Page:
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SEOUL — The United States and South Korea are considering disbanding their combined command and creating independent military commands, with a restructured U.S. Forces Korea focusing on air and naval power, according to USFK commander Gen. B.B. Bell.

Bell’s announcement came in a speech to the Korean National Assembly’s Defense Forum in Seoul on Thursday. He was unavailable for an interview Friday, but his spokesman provided a copy of the speech to Stars and Stripes.

Bell said that since October, the U.S. and South Korea have been studying Seoul’s request for independent operational command of its troops during wartime. Current agreements call for Bell — also commander of the Combined Forces Command and United Nations Command — to direct all combat operations.

“While no final decisions have been made, we are considering creating two independent commands — one ROK and one U.S., with U.S. forces in a supporting role, and restructured to take advantage of U.S. air and naval warfare capability,” Bell said.

It was unclear Friday whether the restructuring Bell mentioned could mean a drawdown of U.S. soldiers or an increase of Air Force or Navy personnel or equipment.

“It’s inappropriate for us to speculate on force-structure changes to basing or any other future development,” USFK spokesman Col. Franklin Childress said.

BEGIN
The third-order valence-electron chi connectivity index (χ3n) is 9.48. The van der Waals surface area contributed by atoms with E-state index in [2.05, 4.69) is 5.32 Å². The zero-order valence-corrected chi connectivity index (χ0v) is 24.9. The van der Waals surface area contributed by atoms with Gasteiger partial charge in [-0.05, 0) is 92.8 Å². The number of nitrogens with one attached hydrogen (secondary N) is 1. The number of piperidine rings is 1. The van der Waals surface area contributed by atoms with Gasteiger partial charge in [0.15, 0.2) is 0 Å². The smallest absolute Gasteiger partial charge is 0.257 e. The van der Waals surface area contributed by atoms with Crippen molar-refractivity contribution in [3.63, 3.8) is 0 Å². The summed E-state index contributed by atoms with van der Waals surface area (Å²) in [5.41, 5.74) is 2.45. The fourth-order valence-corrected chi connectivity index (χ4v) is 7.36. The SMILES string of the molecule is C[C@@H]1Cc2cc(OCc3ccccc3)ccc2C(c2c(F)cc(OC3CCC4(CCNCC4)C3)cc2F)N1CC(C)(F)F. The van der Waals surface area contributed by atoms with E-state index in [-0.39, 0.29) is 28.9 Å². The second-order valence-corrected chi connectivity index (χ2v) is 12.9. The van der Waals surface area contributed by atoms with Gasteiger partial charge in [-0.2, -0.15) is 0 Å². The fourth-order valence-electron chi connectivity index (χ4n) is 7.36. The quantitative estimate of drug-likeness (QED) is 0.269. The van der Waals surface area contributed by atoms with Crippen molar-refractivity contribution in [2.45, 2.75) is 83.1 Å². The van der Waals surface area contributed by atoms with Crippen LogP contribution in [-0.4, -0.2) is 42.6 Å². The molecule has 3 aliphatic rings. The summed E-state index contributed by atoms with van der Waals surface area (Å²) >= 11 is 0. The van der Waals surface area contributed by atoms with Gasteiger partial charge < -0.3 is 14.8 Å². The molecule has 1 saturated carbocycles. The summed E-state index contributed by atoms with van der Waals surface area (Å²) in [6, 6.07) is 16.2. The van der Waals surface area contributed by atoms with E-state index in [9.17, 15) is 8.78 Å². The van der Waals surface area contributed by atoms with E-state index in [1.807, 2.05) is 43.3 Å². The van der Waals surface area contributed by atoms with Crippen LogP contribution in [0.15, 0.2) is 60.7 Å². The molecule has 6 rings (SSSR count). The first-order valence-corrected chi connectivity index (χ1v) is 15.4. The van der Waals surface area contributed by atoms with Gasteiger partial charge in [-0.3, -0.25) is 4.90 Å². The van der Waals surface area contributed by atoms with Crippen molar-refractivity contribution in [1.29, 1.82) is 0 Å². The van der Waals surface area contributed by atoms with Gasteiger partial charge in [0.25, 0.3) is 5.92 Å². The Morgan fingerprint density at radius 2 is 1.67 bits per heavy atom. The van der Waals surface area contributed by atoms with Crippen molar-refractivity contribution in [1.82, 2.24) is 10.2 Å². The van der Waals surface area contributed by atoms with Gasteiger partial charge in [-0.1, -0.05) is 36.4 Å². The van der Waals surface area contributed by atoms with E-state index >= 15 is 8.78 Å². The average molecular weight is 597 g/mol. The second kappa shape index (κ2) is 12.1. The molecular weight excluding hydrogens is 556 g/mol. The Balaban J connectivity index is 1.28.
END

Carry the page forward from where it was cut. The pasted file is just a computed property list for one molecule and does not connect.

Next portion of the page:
Bell also addressed a problem affecting U.S. combat aircrews.

While U.S. and South Korean warplanes and precision aerial munitions are “the most sophisticated … in the history of warfare,” he said, U.S. troops have lacked adequate access to modern aerial ranges in South Korea since the Kooni Range Complex was closed in August 2005.

“It is essential that American combat jet crews have access to an appropriate and effective modern air-to-ground range here in Korea,” he said. Otherwise, he said, “The United States will be forced to pursue other approaches to ensure American aircrews can perform their missions in combat.”

Lt. Col. Pak Yang-ok, a South Korean defense ministry spokesman, would say on Friday only that “both nations are closely consulting over the matters.”

Bell stressed that while the nations look toward the alliance’s future, they do so “against the backdrop of the North Korean threat, which, as we were all reminded last week, remains a very unpredictable and lethal threat to your security and to world peace.”

Much attention was focused on the long-range Taepodong-2 missile’s failure, Bell said, but as a military commander, “I would offer that there is another ominous point that needs attention.

“North Korea was able to launch a salvo of six Scud and Nodong missiles of varying types and capabilities, by far the largest number of theater ballistic missiles ever launched by the North in a single day,” he said. “By all accounts, all six of these missiles worked, a few were fired at night — again, another first by the North Koreans — and they appeared to be accurate, validating the readiness of the North’s significant theater missile ballistic capability.”

He said the launches marked the first time North Korea has fired Scuds or Nodongs in 13 years and that officials believe the North has more than 800 such missiles in its inventory.

“I hope these missile launches have served to put the ROK-U.S. alliance into the right perspective,” he said.

Hwang Hae-rym contributed to this report.


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